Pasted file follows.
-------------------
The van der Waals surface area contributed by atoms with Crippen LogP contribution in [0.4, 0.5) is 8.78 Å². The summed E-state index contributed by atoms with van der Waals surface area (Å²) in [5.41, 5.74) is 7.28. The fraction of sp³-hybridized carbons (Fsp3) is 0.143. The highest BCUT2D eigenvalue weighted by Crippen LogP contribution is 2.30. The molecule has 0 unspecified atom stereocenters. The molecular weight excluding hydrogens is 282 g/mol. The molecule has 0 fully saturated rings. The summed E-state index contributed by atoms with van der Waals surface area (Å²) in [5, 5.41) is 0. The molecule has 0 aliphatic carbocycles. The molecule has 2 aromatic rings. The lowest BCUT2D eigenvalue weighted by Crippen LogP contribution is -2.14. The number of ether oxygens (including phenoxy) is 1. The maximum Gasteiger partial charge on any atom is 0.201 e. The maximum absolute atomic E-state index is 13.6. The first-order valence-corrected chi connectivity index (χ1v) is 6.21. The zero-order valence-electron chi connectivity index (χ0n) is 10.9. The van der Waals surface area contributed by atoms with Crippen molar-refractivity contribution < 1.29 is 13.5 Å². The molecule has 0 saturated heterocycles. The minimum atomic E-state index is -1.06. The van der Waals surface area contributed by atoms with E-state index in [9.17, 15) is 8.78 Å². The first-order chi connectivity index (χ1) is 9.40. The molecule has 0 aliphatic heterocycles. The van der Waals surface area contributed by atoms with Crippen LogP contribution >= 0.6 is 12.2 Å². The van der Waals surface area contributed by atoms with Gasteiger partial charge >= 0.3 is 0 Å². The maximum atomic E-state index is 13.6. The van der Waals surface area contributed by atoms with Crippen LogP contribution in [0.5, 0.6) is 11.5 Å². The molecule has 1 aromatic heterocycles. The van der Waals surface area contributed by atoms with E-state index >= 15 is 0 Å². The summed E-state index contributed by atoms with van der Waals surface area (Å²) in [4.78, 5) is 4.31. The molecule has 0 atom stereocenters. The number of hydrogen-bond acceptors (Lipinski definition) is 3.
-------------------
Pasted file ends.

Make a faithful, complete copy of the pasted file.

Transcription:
The van der Waals surface area contributed by atoms with Crippen LogP contribution in [0.4, 0.5) is 8.78 Å². The summed E-state index contributed by atoms with van der Waals surface area (Å²) in [5.41, 5.74) is 7.28. The fraction of sp³-hybridized carbons (Fsp3) is 0.143. The highest BCUT2D eigenvalue weighted by Crippen LogP contribution is 2.30. The molecule has 0 unspecified atom stereocenters. The molecular weight excluding hydrogens is 282 g/mol. The molecule has 0 fully saturated rings. The summed E-state index contributed by atoms with van der Waals surface area (Å²) in [5, 5.41) is 0. The molecule has 0 aliphatic carbocycles. The molecule has 2 aromatic rings. The lowest BCUT2D eigenvalue weighted by Crippen LogP contribution is -2.14. The number of ether oxygens (including phenoxy) is 1. The maximum Gasteiger partial charge on any atom is 0.201 e. The maximum absolute atomic E-state index is 13.6. The first-order valence-corrected chi connectivity index (χ1v) is 6.21. The zero-order valence-electron chi connectivity index (χ0n) is 10.9. The van der Waals surface area contributed by atoms with Crippen molar-refractivity contribution < 1.29 is 13.5 Å². The molecule has 0 saturated heterocycles. The minimum atomic E-state index is -1.06. The van der Waals surface area contributed by atoms with E-state index in [9.17, 15) is 8.78 Å². The first-order chi connectivity index (χ1) is 9.40. The molecule has 0 aliphatic heterocycles. The van der Waals surface area contributed by atoms with Crippen LogP contribution >= 0.6 is 12.2 Å². The van der Waals surface area contributed by atoms with Gasteiger partial charge >= 0.3 is 0 Å². The maximum atomic E-state index is 13.6. The van der Waals surface area contributed by atoms with Crippen LogP contribution in [0.5, 0.6) is 11.5 Å². The molecule has 1 aromatic heterocycles. The van der Waals surface area contributed by atoms with E-state index >= 15 is 0 Å². The summed E-state index contributed by atoms with van der Waals surface area (Å²) in [4.78, 5) is 4.31. The molecule has 0 atom stereocenters. The number of hydrogen-bond acceptors (Lipinski definition) is 3.